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You cracked the code!

By Robert Kohlenberger ·
I sincerely wish every agile developer took your words to heart:

> Sadly, Agile and the like require very special programmers,
> very special customers, and an extraordinary contract to
> make it work.

Two years ago I left a high profile biotech firm because my boss was
more interested in following an "Agile" recipe in than actually BEING
agile. Now he's been demoted and is no longer manager.

Before the fall, I had worked closely with both customers and test
engineers, and employed systematic code reuse to successfully go
from requirements to finished and tested (Java-based) software in 2-3
months; and that was in an FDA-regulated environment!

What happened? Another engineer convinced my boss that what we
were doing was not actually "Agile", and we should de-emphasize
formal requirements, use more open source, and drop the code reuse.
What resulted was a catastrophe. Where we had been meeting very
tight deadlines, now they were missed by months, and then years.

What's wrong with open source today? Ask the promoters and they'll
say it's doing just fine, thank you very much! With many licenses and
several foundations, it's popularity is off the charts. The problem for
application developers is, if you need to modify open source for an
unintended purpose, you have to use that nasty F-word (fork). To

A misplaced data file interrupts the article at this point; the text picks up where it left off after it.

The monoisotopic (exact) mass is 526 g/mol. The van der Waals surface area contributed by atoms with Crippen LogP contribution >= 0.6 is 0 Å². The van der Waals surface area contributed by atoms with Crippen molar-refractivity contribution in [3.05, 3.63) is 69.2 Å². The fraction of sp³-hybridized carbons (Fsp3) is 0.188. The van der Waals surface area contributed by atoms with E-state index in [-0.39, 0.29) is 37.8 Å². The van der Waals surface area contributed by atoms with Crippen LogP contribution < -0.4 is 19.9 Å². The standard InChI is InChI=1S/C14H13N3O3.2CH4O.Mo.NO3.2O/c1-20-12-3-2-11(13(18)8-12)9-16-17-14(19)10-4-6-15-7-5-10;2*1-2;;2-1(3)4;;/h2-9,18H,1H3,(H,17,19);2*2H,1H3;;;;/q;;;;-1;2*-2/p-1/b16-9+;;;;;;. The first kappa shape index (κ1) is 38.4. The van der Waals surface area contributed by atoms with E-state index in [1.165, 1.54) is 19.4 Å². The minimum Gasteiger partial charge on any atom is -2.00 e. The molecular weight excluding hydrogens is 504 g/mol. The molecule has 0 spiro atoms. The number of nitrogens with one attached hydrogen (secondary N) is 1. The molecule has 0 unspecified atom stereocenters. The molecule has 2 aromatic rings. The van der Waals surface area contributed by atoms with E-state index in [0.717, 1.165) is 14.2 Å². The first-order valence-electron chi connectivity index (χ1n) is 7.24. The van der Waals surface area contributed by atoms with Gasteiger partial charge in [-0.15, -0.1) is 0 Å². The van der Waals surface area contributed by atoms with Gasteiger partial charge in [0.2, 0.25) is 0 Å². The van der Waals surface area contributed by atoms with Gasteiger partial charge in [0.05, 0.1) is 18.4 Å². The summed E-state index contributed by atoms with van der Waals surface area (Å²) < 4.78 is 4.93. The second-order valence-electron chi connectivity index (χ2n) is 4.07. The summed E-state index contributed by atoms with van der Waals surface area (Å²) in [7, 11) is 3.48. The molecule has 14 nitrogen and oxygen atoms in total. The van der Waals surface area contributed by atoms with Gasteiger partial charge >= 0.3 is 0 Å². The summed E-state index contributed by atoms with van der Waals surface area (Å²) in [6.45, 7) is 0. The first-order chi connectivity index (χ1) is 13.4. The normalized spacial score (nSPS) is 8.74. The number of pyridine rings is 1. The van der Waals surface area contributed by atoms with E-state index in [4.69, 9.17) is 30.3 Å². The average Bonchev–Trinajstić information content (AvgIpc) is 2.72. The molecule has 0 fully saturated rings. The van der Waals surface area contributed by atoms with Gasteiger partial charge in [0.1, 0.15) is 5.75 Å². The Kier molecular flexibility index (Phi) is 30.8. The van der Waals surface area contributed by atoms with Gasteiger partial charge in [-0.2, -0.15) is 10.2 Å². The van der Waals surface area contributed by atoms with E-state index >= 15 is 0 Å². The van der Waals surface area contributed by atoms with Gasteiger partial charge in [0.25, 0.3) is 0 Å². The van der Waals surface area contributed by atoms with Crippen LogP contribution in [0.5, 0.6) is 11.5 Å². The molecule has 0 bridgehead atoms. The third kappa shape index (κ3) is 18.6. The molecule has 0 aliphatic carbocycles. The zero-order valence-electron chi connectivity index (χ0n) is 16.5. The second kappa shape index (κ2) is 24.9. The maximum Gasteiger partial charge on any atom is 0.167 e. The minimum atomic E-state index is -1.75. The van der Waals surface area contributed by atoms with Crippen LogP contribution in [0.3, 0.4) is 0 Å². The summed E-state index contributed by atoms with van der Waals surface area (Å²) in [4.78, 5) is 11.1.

support multiple versions of several product lines, a small army is
needed to track source trees and dependencies.

What's the solution? Exactly what Justin James proposes: promote
open standards, not just open source. Imagine if we had strong
standards that permit components from one open source project to
replace those of another. What if we could combine some features of
Jasper Reports with others from Crystal Reports, and even add custom
code, all without interactions. No doubt this would require extreme
attention to code modularity and dependency injection, but those are
just good design practices anyway.

Systematic (aka black-box) code reuse has the potential to extend the
(re)use of open source far beyond where it is today. By enabling the
domain expert and the coder to each do what they do best, a whole
new kind of software economy is possible. To make this economy
happen, standards are needed to promote the configuration and
recombination of relatively independent code units to form unique
applications. Such code units will need to comply with least 3 design
standards:

1. Standard parameter types for dependency injection
2. Standard interfaces for interchangeable code units
3. Standard container types to permit recursive composition of code
units

Anyone interested in discussing this further may contact me through
this web site:
http://home.comcast.net/~kohlenrw/index.html

Best Regards --
Bob Kohlenberger

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